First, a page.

Saturday, November 3, 2018

Jake Ehrenreich with The Roger Kellaway Trio: “A Treasury Of Jewish Christmas Songs” (2017/2018) CD Review

I’m always amused when reminded that much of the beloved Christmas music was composed by Jewish songwriters. It’s one of those delightful facts that make the holiday more palatable. And it is particularly significant in these days of rampant racism and anti-Semitism, bigotry that has again turned deadly. I can’t think of a better time for the release of an album titled A Treasury Of Jewish Christmas Songs. People are in need of a reminder of all we have in common, and this release should help provide that. Not that all that was necessarily the purpose in creating this album. As vocalist Jake Ehrenreich mentions in the CD’s liner notes, this project has personal importance to him. As a Jewish child (born to survivors of the Holocaust), he had a secret love affair with Christmas music, and so this project was a long time in the making. The band for this release is Jack Ehrenreich on vocals, Roger Kellaway on piano, Bruce Forman on guitar, Dan Lutz on bass, and Kevin Winard on percussion.

The album opens with “A Holly Jolly Christmas,” a song whose very title shows it to be a ridiculously happy number. There is such joy in Jake Ehrenreich’s vocal delivery; I swear, you can hear the smile on his face. Plus, this rendition has a good groove. I love that instrumental section, which features some delightful work on piano. This has to be one of the best versions of this song I’ve ever heard. “And when you walk down the street/Say hello to friends you know/And everyone you meet.” Ah, imagine if folks did that year round. That’s followed by “The Christmas Waltz,” which has a mellower, more romantic sound, and features some nice work on guitar. This is one I don’t hear as often, but is a sweet song. It was written by Julie Styne and Sammy Cahn. By the way, the liner notes make a point of listing the songwriters’ birth names, which I appreciate. For example, with this song, the liner notes credit the songwriters thus: “Music by Julie Styne (born Julius Kerwin Stein); Lyrics by Sammy Cahn (born Samuel Cohen).”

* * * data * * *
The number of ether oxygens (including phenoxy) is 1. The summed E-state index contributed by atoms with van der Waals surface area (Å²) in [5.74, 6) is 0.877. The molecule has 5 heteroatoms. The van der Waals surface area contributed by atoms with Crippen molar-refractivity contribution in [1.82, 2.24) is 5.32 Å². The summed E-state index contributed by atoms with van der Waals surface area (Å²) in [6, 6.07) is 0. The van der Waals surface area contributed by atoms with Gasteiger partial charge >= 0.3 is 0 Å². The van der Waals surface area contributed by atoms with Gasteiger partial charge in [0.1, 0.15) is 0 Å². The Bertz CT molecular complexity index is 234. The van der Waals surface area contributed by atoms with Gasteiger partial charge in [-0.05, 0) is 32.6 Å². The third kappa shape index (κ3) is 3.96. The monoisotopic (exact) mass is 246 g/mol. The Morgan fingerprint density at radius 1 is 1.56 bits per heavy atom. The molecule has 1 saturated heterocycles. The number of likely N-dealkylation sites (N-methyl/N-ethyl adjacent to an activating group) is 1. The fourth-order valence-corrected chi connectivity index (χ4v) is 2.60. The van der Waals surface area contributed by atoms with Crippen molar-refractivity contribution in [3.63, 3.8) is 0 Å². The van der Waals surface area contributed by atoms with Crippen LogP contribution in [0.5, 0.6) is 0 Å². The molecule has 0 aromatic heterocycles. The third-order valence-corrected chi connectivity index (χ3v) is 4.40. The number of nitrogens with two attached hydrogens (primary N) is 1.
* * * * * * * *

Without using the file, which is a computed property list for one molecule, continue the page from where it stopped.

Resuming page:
I have never cared for “Rudolph The Red-Nosed Reindeer.” I wrote a critique of the song a while ago; it was meant to be humorous, obviously, but I truly dislike the song. That being said, Jake Ehrenreich gives it a pleasant jazz groove, and the instrumental sections are kind of enjoyable. There is more joy in his rendition of “Winter Wonderland,” and I dig that bass line, which keeps it lively. This version has that added section at the beginning which was in the version by Diana Ross, but as far I know is usually not included: “Over the ground lies a mantle of white/A heaven of diamonds shine down through the night/Two hearts are thrilling/In spite of the chill in the weather/Love knows no season, love knows no clime/Romance can blossom any old time.” This version also contains a little tease of “These Boots Are Made For Walkin’” at the end.